During 1963, Sud Aviation began work on what would become the Puma, a mid-sized helicopter, to meet a requirement of the French Army for a medium-sized all-weather helicopter capable of carrying up to 20 soldiers as well as various cargo-carrying duties. The choice was made to develop a completely new design for the helicopter with backing from the French government. The first of two Puma prototypes flew on 15 April 1965; deliveries to the French Army commenced in early 1969. The Puma was an instant success on the export market, numerous countries purchased military variants to serve in their armed forces; the type was also popularly received in the civil market, finding common usage by operators for transport duties to off-shore oil platforms. Throughout most of the 1970s, the SA 330 Puma was the best selling transport helicopter being produced in Europe. By July 1978, over 50 Pumas had already been delivered to civil customers, and the worldwide fleet had accumulated in excess of 500,000 operational hours.
Numerous nations struck deals of manufacture the Puma overseas. Romania produced it under license as the IAR 330, manufacturing at least 163 of the type for the Romanian armed forces, civil operators, and several export customers. Indonesia also undertook domestic manufacturing of the Puma. South Africa became a prolific Puma operator as well, performed their own major modification and production program conducted by the government-owned Atlas Aircraft to upgrade their own Pumas; the resulting rotorcraft was named the Oryx.
On 20 May 1965, Sud Aviation acquired the bankrupt Morane-Saulnier aircraft company from Potez, and established a new subsidiary, Gerance de Etablissements Morane-Saulnier (GEMS), to manage its assets. In early 1966, Sud Aviation created a new subsidiary, SOCATA, to continue development and production of the Rallye family of light aircraft. Sud Aviation soon transferred GY-80 production to SOCATA as well.
During 1966, Sud Aviation began working on a light observation helicopter as a successor to its Alouette II. The first prototype Gazelle made its maiden flight on 7 April 1967, it initially flying with a conventional tail rotor. However, this was replaced with the distinctive fenestron tail in early 1968 on the second prototype. Four Gazelle prototypes were flown, including one for British firm Westland Helicopters. On 13 May 1967, a Gazelle demonstrated its speed capabilities when two separate world speed records were broken on a closed course, achieving speeds of 307 km/h over 3 kilometres and 292 km/h over 100 kilometres. Early on, the Gazelle had attracted British interest, which would culminate in the issuing of a major joint development and production work share agreement between Aerospatiale and Westland. The deal, signed in February 1967, facilitated the licensed production in Britain of 292 Gazelles and 48 Pumas for the British armed forces; additionally, Westland received a 65% work share in the manufacturing of the Gazelle, becoming a joint partner for further refinements and upgrades of the type. While principally sold to military operators, a number of Gazelles for the civil market were also sold.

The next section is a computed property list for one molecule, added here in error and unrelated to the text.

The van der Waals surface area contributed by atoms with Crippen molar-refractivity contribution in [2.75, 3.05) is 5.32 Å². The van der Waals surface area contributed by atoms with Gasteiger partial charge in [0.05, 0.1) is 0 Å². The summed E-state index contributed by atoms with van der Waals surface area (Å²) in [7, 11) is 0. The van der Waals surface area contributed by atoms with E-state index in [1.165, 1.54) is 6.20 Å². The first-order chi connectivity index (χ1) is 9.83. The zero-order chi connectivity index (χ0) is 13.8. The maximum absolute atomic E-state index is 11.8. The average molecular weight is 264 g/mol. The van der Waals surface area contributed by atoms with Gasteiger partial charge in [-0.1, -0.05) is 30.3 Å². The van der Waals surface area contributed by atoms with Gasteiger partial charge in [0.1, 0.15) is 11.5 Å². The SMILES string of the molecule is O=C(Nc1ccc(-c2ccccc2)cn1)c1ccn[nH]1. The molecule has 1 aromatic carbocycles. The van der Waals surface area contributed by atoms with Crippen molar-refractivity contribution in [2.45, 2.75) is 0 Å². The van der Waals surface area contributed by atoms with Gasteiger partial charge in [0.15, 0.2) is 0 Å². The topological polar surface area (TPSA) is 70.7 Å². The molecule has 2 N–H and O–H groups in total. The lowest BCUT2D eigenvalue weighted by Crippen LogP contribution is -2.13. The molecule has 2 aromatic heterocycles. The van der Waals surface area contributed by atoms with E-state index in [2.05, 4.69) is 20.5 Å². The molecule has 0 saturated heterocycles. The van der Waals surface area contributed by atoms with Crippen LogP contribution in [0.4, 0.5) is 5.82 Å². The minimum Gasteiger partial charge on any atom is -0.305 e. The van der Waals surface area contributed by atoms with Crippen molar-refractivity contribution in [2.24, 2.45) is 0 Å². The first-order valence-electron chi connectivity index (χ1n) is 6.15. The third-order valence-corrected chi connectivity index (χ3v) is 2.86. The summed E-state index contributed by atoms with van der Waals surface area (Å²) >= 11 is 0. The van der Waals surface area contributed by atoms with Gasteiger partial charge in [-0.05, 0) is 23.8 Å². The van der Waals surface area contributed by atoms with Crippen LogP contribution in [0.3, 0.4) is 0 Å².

As part of the Anglo-French helicopter agreement signed in February 1967, Sud Aviation gained a 30 per cent share of production work in the Westland Lynx while Westland Helicopters performed the remainder of the work share. It was intended that France would procure the Lynx for its Navy, along with a heavily-modified armed reconnaissance variant for the French Army. However, in October 1969, the French Army cancelled its requirement for the Lynx, thus development of the specialised army variant was terminated at an early stage.